They have a responsibility to review things sold under their banner.
So you believe every grocery store selling honey smacks should be held responsible for anyone who gets salmonella?
If they knew or could have known that the food was contaminated, yes.
It shouldn’t be hard for a person to figure who owns a product, and pull it as soon as its discovered. It is due diligence that people should expect from companies, but it seems that ‘tech’ ignore constantly, in preference for high profits for a few.
Really though, it’s an apples and oranges comparison, and has no bearing on anything.
No argument here. It sounded like you wanted to hold Amazon responsible for it being listed in the first place.
Amazon can put in a verification and vetting system in place if they really wanted to - it’s just a matter of cost and if not doing so will have a measurable impact on Amazon’s customers’ willingness to shop there.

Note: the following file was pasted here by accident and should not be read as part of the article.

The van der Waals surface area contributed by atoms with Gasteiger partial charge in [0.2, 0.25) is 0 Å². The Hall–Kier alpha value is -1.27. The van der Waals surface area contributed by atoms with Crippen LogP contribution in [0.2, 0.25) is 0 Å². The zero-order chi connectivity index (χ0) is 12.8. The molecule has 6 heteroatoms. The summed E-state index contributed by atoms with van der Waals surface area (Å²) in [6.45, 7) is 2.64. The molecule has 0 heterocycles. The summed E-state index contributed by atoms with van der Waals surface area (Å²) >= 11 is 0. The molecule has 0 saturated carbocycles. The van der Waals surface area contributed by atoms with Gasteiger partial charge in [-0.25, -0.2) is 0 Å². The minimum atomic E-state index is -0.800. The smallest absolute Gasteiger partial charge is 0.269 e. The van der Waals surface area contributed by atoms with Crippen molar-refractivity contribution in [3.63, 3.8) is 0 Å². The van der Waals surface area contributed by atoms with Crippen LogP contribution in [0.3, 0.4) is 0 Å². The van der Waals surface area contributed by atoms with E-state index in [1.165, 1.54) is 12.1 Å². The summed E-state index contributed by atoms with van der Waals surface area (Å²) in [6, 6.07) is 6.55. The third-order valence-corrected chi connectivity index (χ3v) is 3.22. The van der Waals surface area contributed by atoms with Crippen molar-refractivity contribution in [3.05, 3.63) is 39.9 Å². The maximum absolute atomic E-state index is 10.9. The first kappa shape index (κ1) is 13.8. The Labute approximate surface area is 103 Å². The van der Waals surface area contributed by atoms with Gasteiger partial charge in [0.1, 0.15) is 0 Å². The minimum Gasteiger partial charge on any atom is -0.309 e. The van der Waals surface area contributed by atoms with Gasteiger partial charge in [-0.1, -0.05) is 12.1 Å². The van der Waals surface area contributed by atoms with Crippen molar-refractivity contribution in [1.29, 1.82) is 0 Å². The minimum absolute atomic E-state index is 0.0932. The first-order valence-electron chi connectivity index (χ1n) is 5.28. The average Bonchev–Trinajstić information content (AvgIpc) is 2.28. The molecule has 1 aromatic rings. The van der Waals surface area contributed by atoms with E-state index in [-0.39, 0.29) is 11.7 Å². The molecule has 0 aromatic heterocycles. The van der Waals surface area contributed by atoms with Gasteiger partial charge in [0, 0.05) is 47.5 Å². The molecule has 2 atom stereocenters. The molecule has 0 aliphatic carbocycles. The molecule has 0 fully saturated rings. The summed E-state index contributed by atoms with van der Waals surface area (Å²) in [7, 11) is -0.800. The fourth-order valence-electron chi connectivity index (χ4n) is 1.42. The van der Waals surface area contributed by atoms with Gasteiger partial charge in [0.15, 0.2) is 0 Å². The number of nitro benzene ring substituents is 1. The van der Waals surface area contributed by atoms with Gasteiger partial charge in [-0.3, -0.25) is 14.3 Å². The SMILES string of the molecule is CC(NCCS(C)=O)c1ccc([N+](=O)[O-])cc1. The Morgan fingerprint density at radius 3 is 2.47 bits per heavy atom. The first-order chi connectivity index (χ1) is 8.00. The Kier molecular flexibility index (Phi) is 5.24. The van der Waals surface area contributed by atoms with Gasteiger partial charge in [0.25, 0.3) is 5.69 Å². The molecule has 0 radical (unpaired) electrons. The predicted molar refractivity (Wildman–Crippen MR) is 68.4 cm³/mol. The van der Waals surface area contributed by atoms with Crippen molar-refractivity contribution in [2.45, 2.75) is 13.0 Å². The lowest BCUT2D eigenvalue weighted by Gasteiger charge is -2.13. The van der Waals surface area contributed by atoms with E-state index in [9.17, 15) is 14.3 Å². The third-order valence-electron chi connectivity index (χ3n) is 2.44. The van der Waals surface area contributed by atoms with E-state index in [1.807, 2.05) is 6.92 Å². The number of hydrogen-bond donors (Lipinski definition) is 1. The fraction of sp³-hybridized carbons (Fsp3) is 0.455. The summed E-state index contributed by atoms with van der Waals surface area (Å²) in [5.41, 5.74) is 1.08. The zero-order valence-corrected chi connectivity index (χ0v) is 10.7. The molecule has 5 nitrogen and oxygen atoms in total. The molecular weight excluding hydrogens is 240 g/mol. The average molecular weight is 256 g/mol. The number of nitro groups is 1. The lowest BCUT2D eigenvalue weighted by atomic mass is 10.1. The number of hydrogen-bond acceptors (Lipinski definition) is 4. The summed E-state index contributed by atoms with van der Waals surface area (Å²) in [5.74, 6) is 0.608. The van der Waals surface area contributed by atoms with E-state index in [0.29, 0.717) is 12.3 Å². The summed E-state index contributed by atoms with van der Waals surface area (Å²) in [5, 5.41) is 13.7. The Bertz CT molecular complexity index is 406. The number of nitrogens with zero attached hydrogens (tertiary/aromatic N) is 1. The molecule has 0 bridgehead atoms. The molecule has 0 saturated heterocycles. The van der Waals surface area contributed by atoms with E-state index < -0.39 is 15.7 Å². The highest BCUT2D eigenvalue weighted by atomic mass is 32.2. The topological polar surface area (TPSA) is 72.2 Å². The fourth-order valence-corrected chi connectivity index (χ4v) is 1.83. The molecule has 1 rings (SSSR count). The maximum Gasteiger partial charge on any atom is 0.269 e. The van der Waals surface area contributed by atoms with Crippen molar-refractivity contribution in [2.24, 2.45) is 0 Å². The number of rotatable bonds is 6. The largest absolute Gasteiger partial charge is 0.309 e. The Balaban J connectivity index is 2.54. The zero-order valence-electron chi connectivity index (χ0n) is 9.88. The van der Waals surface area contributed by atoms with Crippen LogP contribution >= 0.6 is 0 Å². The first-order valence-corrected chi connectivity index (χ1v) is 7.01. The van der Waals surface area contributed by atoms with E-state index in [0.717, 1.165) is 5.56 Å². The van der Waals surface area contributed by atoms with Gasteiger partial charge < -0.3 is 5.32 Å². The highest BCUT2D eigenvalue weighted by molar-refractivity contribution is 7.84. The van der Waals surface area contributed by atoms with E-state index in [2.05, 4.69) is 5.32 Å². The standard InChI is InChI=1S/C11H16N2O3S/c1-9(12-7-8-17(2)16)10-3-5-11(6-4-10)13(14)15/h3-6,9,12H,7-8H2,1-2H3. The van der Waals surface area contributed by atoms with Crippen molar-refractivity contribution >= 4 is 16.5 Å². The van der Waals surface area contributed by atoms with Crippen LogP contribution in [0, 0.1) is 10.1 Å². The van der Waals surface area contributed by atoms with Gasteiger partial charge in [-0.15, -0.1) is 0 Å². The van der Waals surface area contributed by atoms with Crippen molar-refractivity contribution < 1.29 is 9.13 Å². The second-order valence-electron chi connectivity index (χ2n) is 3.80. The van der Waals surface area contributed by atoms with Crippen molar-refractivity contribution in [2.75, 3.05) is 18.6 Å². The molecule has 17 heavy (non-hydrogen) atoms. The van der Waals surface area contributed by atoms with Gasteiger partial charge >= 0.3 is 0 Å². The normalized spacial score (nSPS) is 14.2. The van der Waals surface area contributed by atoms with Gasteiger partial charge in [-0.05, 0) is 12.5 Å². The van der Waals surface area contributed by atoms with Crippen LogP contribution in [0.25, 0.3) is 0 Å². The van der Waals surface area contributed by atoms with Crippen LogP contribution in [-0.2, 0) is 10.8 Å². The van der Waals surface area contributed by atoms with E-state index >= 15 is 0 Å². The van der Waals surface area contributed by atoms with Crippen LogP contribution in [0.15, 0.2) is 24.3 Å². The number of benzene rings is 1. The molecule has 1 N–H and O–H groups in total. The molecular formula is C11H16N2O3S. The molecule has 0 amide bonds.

So far the answer seems to be no though.
I do not blame Amazon for the listings. After all, there are over 2,000,000 sellers on Amazon and they have no way of vetting each one or every product.
I do blame Amazon for not acting more quickly to delist the products. I am not sure what kind of verification and vetting system they could create. With so many products and sellers any vetting system would almost certainly end up being a bureaucratic nightmare.
Yeah, you would think it would be a high priority.
I don’t think “there are too many things” is an acceptable excuse. They should only support as many things as they can handle proper due diligence for.
If you don’t feel that businesses should be responsible for such things in general, that’s fine although I disagree. But don’t give them a pass just because they’re huge. It’s not like it would be a bad thing for the market if one place being the nexus of most of the sales on the Internet became impractical.